Here's another laugh for you. When we booked a daytrip with FR to LBC last May, we found out the day before that our return sector time had been brought forward by about 6 hours too and as a result, we had to cancel the trip altogether as the daytrip would have been about 3 hours long!! Alas, the daytrip to LBC in January that we did eventually get to go on went smoothly, so we have at least seen it once stress-free.

If anyone plans to book LBC flights with FR - I hope you have better luck than we've had on this route!!
dundoniandean is offline  
Old 10th May 2004, 10:01
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dundoniandean: When we came out of the clouds, we didn't have too far to go to landing, it seemed. When we got lower and lower, it seemed to us both that we were going way too fast for landing and we looked at each other thinking 'what the **** is going on?'. I'm not even slightly a nervous flyer normally, but this had me a bit worried. Anyway, we landed very hard at STN, by far the hardest landing I've ever experienced and then the brakes were applied and we eventually came to a stop.
Just one idea about this - as you'd returned to STN quite soon after takeoff, the aircraft would probably still have been quite heavy with the fuel that would otherwise have been burnt on the sector. Heavier aircraft = higher landing speeds, all other things being equal, and then you'd have to use the brakes harder as well. Nothing out of the ordinary here.

Also, the exact failure might have had an effect as well - for example, if you'd had to use less than normal landing flap, that also makes for a higher landing speed, even though all these things are documented, practised, and standard abnormal procedures.

Some trips are just not meant to be! At least it sounds like you book with FR with your eyes wide open.
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Old 10th May 2004, 19:55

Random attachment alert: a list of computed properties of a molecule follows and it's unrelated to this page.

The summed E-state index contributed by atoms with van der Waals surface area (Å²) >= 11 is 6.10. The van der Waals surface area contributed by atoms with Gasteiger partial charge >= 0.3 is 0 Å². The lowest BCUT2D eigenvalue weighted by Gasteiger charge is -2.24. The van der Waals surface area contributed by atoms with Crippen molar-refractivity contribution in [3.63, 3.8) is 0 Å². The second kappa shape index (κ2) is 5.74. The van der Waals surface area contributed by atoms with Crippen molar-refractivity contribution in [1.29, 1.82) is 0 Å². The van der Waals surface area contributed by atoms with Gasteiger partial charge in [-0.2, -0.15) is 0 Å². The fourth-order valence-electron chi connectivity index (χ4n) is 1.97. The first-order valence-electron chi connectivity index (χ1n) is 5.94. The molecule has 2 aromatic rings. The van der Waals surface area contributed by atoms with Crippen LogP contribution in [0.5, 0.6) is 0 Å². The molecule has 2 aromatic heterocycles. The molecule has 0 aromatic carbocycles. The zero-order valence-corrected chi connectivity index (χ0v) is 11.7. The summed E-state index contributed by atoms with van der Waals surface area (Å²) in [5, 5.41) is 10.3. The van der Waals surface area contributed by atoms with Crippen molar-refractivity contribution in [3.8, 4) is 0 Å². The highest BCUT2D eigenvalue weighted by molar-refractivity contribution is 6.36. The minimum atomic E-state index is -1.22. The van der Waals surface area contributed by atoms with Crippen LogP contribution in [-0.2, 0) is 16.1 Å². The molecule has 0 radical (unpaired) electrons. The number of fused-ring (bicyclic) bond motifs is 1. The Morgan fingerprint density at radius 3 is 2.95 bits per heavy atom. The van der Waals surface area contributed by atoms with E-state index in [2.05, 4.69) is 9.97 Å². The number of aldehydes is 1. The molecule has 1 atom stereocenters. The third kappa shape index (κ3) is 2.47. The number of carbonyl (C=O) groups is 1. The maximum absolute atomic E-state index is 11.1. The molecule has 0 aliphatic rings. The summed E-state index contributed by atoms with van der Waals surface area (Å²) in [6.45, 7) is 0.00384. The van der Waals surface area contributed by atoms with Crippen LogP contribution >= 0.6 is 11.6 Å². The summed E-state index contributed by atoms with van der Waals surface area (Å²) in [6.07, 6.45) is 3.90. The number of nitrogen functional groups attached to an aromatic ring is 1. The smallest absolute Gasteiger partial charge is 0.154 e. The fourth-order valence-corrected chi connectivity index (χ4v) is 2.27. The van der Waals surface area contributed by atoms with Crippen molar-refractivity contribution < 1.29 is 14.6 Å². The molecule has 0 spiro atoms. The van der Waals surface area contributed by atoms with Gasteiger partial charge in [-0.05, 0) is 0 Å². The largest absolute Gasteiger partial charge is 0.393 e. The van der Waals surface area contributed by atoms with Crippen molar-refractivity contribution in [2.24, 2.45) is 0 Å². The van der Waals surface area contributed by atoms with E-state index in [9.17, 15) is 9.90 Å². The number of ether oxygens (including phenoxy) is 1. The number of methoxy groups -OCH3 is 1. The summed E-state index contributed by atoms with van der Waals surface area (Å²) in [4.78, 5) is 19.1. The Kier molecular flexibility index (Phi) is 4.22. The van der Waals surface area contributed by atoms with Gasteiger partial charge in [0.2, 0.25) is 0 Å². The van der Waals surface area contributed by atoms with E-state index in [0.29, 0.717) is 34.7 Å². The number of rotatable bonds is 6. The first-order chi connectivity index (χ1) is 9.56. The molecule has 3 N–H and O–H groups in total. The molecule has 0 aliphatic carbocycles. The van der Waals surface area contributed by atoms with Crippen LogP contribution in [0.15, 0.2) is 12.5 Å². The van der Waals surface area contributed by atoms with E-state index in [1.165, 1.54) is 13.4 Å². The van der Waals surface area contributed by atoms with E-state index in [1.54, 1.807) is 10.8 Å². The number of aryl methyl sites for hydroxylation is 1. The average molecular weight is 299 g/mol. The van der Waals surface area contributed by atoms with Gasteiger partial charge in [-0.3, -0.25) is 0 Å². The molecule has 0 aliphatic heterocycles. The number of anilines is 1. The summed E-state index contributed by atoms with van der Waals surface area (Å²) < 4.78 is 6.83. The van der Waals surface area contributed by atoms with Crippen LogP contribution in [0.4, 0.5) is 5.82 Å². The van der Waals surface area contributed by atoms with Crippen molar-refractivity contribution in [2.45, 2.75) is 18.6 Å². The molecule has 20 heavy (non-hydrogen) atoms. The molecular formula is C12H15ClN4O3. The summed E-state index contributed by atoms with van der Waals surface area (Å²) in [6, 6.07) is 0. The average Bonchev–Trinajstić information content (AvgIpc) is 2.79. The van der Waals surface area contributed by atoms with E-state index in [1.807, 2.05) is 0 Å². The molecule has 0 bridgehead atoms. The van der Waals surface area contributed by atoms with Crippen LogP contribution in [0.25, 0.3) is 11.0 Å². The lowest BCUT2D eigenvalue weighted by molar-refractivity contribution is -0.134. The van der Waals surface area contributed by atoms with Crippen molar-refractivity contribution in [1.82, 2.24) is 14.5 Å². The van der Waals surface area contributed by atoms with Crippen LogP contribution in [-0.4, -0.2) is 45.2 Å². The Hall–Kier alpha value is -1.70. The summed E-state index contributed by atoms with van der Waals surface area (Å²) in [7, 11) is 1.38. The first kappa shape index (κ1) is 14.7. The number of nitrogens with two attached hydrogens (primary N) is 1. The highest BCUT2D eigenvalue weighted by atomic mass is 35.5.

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Thanks for the explanation Globaliser. I suppose that it makes sense now that a plane needs to go faster when it's heavy with fuel and coming in to land. It just took us by surprise, I suppose!

The only way to fly Ryanair is with your eyes jammed wide open with big matchsticks - otherwise, you might just get a little bit (like, massively!) peeved!
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Old 10th May 2004, 23:06
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Post

Also a related weight issue, is that a lighter aircraft actually doesn't want to slow down or decend as fast as a heavier aircraft. I have forgotten the reason why, but I'm sure somebody here will explain!
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Old 11th May 2004, 07:14
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OP1 - you ?MIGHT? be interested in THIS thread on descent rates.
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Old 12th May 2004, 00:15
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we had already had the flight home changed by Ryanair when they moved the departure forward by almost 4 hours and now they had to move it to another airport (admittedly not through any choice of theirs). What angered me is that when you book with Ryanair, they ask you for several different contact details including telephone numbers, but all that had been sent to inform us was an email that wasn't read - I was already on holiday! I think it would have only been right for them to call those people whose journeys had started but had not yet been completed to make sure that they were aware of these rather decent sized changes. Does anyone agree?
Once again another read the Terms and Conditions.

Ryanair are a point to point airline.

From A to B , not back to A again.

You booked from B to A as well.

You book your journey single sector and not for a return trip. They clearly state it is your responsibility to check the times do not change and this information can be easily found by checking your e-mail or calling the Ticket Desk of the departure airport.

Sorry but I don't agree Ryanair should phone people and tell them the flight details have changed. When they clearly state in their terms and conditions they won't do that.

It's an extra cost.

Most airlines would not phone and advice passengers of a time change, not just Ryanair.

Here's another laugh for you. When we booked a daytrip with FR to LBC last May, we found out the day before that our return sector time had been brought forward by about 6 hours too and as a result, we had to cancel the trip altogether as the daytrip would have been about 3 hours long!!
Risk you take when you book two single
Sector flights. The carrier does not know your plans. The responsibility is to get you from A to B.

Basically another example of passenger expectations not matching the product offered and clearly stated.
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Old 12th May 2004, 09:19
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jonathang: Most airlines would not phone and advice passengers of a time change, not just Ryanair.